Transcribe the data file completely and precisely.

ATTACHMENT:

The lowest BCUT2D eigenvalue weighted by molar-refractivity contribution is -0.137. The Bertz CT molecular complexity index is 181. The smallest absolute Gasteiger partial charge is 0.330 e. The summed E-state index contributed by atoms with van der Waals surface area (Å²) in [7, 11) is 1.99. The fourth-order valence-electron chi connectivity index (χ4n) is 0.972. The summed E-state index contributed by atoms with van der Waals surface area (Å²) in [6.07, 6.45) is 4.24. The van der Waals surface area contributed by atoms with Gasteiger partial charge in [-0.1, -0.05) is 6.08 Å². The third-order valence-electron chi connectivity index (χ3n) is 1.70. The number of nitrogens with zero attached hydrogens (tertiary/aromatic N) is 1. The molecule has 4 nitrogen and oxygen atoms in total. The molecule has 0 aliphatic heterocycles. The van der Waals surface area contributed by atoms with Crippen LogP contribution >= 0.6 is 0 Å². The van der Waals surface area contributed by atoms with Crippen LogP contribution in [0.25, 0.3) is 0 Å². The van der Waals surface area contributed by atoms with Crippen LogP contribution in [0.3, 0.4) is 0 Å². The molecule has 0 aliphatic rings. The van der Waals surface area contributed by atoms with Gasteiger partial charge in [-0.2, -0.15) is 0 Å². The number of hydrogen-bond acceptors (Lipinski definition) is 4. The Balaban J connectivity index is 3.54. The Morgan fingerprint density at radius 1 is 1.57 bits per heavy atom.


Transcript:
The lowest BCUT2D eigenvalue weighted by molar-refractivity contribution is -0.137. The Bertz CT molecular complexity index is 181. The smallest absolute Gasteiger partial charge is 0.330 e. The summed E-state index contributed by atoms with van der Waals surface area (Å²) in [7, 11) is 1.99. The fourth-order valence-electron chi connectivity index (χ4n) is 0.972. The summed E-state index contributed by atoms with van der Waals surface area (Å²) in [6.07, 6.45) is 4.24. The van der Waals surface area contributed by atoms with Gasteiger partial charge in [-0.1, -0.05) is 6.08 Å². The third-order valence-electron chi connectivity index (χ3n) is 1.70. The number of nitrogens with zero attached hydrogens (tertiary/aromatic N) is 1. The molecule has 4 nitrogen and oxygen atoms in total. The molecule has 0 aliphatic heterocycles. The van der Waals surface area contributed by atoms with Crippen LogP contribution >= 0.6 is 0 Å². The van der Waals surface area contributed by atoms with Crippen LogP contribution in [0.25, 0.3) is 0 Å². The van der Waals surface area contributed by atoms with Crippen LogP contribution in [0.3, 0.4) is 0 Å². The molecule has 0 aliphatic rings. The van der Waals surface area contributed by atoms with Gasteiger partial charge in [-0.2, -0.15) is 0 Å². The number of hydrogen-bond acceptors (Lipinski definition) is 4. The Balaban J connectivity index is 3.54. The Morgan fingerprint density at radius 1 is 1.57 bits per heavy atom.